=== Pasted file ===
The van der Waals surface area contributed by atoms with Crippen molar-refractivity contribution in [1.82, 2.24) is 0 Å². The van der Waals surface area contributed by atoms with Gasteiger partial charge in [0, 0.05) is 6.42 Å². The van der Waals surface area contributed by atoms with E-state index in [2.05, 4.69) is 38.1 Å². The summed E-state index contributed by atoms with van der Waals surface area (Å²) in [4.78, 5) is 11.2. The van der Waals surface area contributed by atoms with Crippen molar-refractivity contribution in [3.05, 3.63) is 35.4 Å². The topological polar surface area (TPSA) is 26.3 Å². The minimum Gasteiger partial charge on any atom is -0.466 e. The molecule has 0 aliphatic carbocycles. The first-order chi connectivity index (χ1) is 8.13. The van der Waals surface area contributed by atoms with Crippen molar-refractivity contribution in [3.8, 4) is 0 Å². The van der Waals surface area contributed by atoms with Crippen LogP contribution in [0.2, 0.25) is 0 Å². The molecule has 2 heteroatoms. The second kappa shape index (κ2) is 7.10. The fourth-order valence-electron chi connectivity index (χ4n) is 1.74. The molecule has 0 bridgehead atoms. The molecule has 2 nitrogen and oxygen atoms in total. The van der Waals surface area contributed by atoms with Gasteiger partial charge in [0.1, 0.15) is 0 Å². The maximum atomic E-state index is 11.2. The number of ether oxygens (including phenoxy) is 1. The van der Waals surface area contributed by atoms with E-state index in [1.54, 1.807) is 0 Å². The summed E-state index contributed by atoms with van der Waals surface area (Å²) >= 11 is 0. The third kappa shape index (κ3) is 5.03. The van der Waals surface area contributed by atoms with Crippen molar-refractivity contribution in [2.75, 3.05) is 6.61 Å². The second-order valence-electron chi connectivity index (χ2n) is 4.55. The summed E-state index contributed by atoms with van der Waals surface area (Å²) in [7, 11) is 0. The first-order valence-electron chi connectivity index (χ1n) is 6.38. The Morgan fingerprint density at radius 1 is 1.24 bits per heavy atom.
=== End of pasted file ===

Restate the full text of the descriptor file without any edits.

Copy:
The van der Waals surface area contributed by atoms with Crippen molar-refractivity contribution in [1.82, 2.24) is 0 Å². The van der Waals surface area contributed by atoms with Gasteiger partial charge in [0, 0.05) is 6.42 Å². The van der Waals surface area contributed by atoms with E-state index in [2.05, 4.69) is 38.1 Å². The summed E-state index contributed by atoms with van der Waals surface area (Å²) in [4.78, 5) is 11.2. The van der Waals surface area contributed by atoms with Crippen molar-refractivity contribution in [3.05, 3.63) is 35.4 Å². The topological polar surface area (TPSA) is 26.3 Å². The minimum Gasteiger partial charge on any atom is -0.466 e. The molecule has 0 aliphatic carbocycles. The first-order chi connectivity index (χ1) is 8.13. The van der Waals surface area contributed by atoms with Crippen molar-refractivity contribution in [3.8, 4) is 0 Å². The van der Waals surface area contributed by atoms with Crippen LogP contribution in [0.2, 0.25) is 0 Å². The molecule has 2 heteroatoms. The second kappa shape index (κ2) is 7.10. The fourth-order valence-electron chi connectivity index (χ4n) is 1.74. The molecule has 0 bridgehead atoms. The molecule has 2 nitrogen and oxygen atoms in total. The van der Waals surface area contributed by atoms with Gasteiger partial charge in [0.1, 0.15) is 0 Å². The maximum atomic E-state index is 11.2. The number of ether oxygens (including phenoxy) is 1. The van der Waals surface area contributed by atoms with E-state index in [1.54, 1.807) is 0 Å². The summed E-state index contributed by atoms with van der Waals surface area (Å²) >= 11 is 0. The third kappa shape index (κ3) is 5.03. The van der Waals surface area contributed by atoms with Crippen molar-refractivity contribution in [2.75, 3.05) is 6.61 Å². The second-order valence-electron chi connectivity index (χ2n) is 4.55. The summed E-state index contributed by atoms with van der Waals surface area (Å²) in [7, 11) is 0. The first-order valence-electron chi connectivity index (χ1n) is 6.38. The Morgan fingerprint density at radius 1 is 1.24 bits per heavy atom.